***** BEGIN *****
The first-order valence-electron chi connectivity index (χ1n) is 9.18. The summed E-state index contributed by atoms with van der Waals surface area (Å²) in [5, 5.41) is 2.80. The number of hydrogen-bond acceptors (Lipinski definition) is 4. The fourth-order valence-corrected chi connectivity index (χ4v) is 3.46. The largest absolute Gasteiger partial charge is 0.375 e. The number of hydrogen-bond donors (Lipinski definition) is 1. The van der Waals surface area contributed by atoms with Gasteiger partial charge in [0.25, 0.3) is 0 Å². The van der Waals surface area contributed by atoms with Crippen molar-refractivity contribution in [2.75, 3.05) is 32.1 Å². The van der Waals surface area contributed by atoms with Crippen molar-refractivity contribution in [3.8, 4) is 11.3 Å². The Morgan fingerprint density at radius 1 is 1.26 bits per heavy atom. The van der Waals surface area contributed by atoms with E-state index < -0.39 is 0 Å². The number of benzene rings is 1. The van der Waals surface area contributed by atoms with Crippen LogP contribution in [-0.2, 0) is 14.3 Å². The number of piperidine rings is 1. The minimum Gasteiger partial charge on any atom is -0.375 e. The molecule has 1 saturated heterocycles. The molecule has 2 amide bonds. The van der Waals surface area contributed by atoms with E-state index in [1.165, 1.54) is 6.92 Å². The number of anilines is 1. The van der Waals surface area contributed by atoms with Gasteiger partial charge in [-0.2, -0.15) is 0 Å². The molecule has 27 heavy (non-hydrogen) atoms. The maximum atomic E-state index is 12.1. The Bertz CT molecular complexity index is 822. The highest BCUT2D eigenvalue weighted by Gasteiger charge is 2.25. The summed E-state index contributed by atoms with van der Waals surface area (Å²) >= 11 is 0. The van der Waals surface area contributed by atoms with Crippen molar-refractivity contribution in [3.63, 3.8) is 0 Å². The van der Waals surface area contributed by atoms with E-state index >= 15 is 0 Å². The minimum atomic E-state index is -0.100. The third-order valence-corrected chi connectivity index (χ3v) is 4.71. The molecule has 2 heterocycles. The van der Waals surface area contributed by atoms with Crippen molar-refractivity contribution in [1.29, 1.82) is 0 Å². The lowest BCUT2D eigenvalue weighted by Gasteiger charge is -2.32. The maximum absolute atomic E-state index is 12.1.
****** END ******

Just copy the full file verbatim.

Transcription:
The first-order valence-electron chi connectivity index (χ1n) is 9.18. The summed E-state index contributed by atoms with van der Waals surface area (Å²) in [5, 5.41) is 2.80. The number of hydrogen-bond acceptors (Lipinski definition) is 4. The fourth-order valence-corrected chi connectivity index (χ4v) is 3.46. The largest absolute Gasteiger partial charge is 0.375 e. The number of hydrogen-bond donors (Lipinski definition) is 1. The van der Waals surface area contributed by atoms with Gasteiger partial charge in [0.25, 0.3) is 0 Å². The van der Waals surface area contributed by atoms with Crippen molar-refractivity contribution in [2.75, 3.05) is 32.1 Å². The van der Waals surface area contributed by atoms with Crippen molar-refractivity contribution in [3.8, 4) is 11.3 Å². The Morgan fingerprint density at radius 1 is 1.26 bits per heavy atom. The van der Waals surface area contributed by atoms with E-state index < -0.39 is 0 Å². The number of benzene rings is 1. The van der Waals surface area contributed by atoms with Crippen LogP contribution in [-0.2, 0) is 14.3 Å². The number of piperidine rings is 1. The minimum Gasteiger partial charge on any atom is -0.375 e. The molecule has 1 saturated heterocycles. The molecule has 2 amide bonds. The van der Waals surface area contributed by atoms with E-state index in [1.165, 1.54) is 6.92 Å². The number of anilines is 1. The van der Waals surface area contributed by atoms with Gasteiger partial charge in [-0.2, -0.15) is 0 Å². The molecule has 27 heavy (non-hydrogen) atoms. The maximum atomic E-state index is 12.1. The Bertz CT molecular complexity index is 822. The highest BCUT2D eigenvalue weighted by Gasteiger charge is 2.25. The summed E-state index contributed by atoms with van der Waals surface area (Å²) >= 11 is 0. The van der Waals surface area contributed by atoms with Crippen molar-refractivity contribution in [3.63, 3.8) is 0 Å². The van der Waals surface area contributed by atoms with E-state index >= 15 is 0 Å². The minimum atomic E-state index is -0.100. The third-order valence-corrected chi connectivity index (χ3v) is 4.71. The molecule has 2 heterocycles. The van der Waals surface area contributed by atoms with Crippen molar-refractivity contribution in [1.29, 1.82) is 0 Å². The lowest BCUT2D eigenvalue weighted by Gasteiger charge is -2.32. The maximum absolute atomic E-state index is 12.1.